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Author Topic: (Question) Why do mandelbrot sets resemble cycloids?  (Read 210 times)

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Offline DeusDarker

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(Question) Why do mandelbrot sets resemble cycloids?
« on: August 03, 2020, 02:23:34 AM »
Im really curious as to why they are structured as cycloids. the positive powered M-sets outlines structured after epicycloids and the negative powered M-sets are hypocycloids. does anyone have a decent explanation of why they are cycloidic in nature as well as why it goes epocyclic in the positive direction and hypocyclic in the negative direction?

Also, when zooming into the negative Mandelbrot Ive noticed something really odd,
1. they are very spongy in structure
2. as far as i have been able to tell there are no self similar smaller mini-sets inside the structure. it might very well be a deeper zoom is required, but with the positive M-sets its very easy to find a self similar scaled down version in the structure itself, not the case with the negative sets. all of them are just really spongy and as far as i zoom there are no self-similar structures (except for the sponge holes) but they do have spirals which is neat.

Thanks for your time, i hope someone can shed light on these questions.

Linkback: https://fractalforums.org/index.php?topic=3692.0

Offline C0ryMcG

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Re: Why do mandelbrot sets resemble cycloids?
« Reply #1 on: August 03, 2020, 06:49:54 AM »
I don't have many answers for you, but I do have more data!
One thing about formulas that invert, like anything where you'd use 1/z, escape coloring isn't going to get along well with it, because small values will quickly swap with big values on each iteration. One way I've tried in the past to get around that is to use every second iteration in my coloring calculations.
Another option is to simply use other types of coloring methods. If you've read many of my posts recently you'll know I'm a fan of Lagrangian Descriptors, described elsewhere on this forum, which reveals a lot of structure in formulas that are otherwise difficult to see any info in.

If you want more literal data, without requiring the image to look any good, I have an arrangement of purely analytical coloring methods that can give me good hints, and one I tried today was Destination Location. It calculates the attractor for a given pixel (or the closest in a cycle if it cycles) and returns a color based on the x/y coords.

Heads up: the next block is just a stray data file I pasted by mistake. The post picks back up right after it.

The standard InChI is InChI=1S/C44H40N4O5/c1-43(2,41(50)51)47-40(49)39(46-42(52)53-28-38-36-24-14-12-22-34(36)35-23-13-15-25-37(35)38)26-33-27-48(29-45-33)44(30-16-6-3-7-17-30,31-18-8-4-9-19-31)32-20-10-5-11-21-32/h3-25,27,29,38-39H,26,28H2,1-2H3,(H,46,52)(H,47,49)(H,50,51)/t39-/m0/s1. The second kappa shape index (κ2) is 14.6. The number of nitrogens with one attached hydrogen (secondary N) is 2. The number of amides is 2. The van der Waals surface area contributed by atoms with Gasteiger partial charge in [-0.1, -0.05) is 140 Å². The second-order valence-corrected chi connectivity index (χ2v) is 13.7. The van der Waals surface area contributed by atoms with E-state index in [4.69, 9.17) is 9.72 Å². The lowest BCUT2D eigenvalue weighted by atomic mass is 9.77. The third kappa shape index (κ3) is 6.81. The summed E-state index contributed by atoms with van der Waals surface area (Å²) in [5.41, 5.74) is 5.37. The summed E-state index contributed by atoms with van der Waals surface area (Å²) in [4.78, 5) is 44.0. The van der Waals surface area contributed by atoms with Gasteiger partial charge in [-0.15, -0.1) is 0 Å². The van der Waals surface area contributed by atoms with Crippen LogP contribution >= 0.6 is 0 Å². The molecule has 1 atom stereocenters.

Applying these to z^-2 + c shows me that this formula doesn't have minis that resemble the whole, just as you suspected, but it seems to be dominated by minis that resemble z^4+c. Strange!

I'll include renders of both Lagrangian coloring and Destination.

Offline DeusDarker

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Re: Why do mandelbrot sets resemble cycloids?
« Reply #2 on: August 03, 2020, 01:50:31 PM »
I don't have many answers for you, but I do have more data!
One thing about formulas that invert, like anything where you'd use 1/z, escape coloring isn't going to get along well with it, because small values will quickly swap with big values on each iteration. One way I've tried in the past to get around that is to use every second iteration in my coloring calculations.
Another option is to simply use other types of coloring methods. If you've read many of my posts recently you'll know I'm a fan of Lagrangian Descriptors, described elsewhere on this forum, which reveals a lot of structure in formulas that are otherwise difficult to see any info in.

If you want more literal data, without requiring the image to look any good, I have an arrangement of purely analytical coloring methods that can give me good hints, and one I tried today was Destination Location. It calculates the attractor for a given pixel (or the closest in a cycle if it cycles) and returns a color based on the x/y coords.

Applying these to z^-2 + c shows me that this formula doesn't have minis that resemble the whole, just as you suspected, but it seems to be dominated by minis that resemble z^4+c. Strange!

I'll include renders of both Lagrangian coloring and Destination.

Thank you so much for the feedback, its really appreciated! i had no idea the software i am using is so imprecise (XaoS 4.0) when it comes to detail. The coloring mode you mention looks really interesting, ill need to do some research on it and look at some of your older post. Unfortunately i am not too well versed in programming and i assume most fractal generators like yours are hand made home brew software so i might have to learn some programming if i want to get more presice detail, or maybe this fourm has some decent renders in the downloads section that can do Lagrangian Descriptors, again ill need to check. Thanks again!

Offline C0ryMcG

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Re: Why do mandelbrot sets resemble cycloids?
« Reply #3 on: August 03, 2020, 10:12:41 PM »
I am certainly using my own program. But I know there are downloadable programs that give color method options, although since Lagrangian Descriptors as a fractal coloring method originated from this forum not too long ago, I wouldn't expect many of them to have adopted that option, except the ones maintained by users from this forum.

The important thing, though, is that different methods will give you different visual data about the formulas. So even if you find a method unlike the ones I used, you'll still find something new to see.


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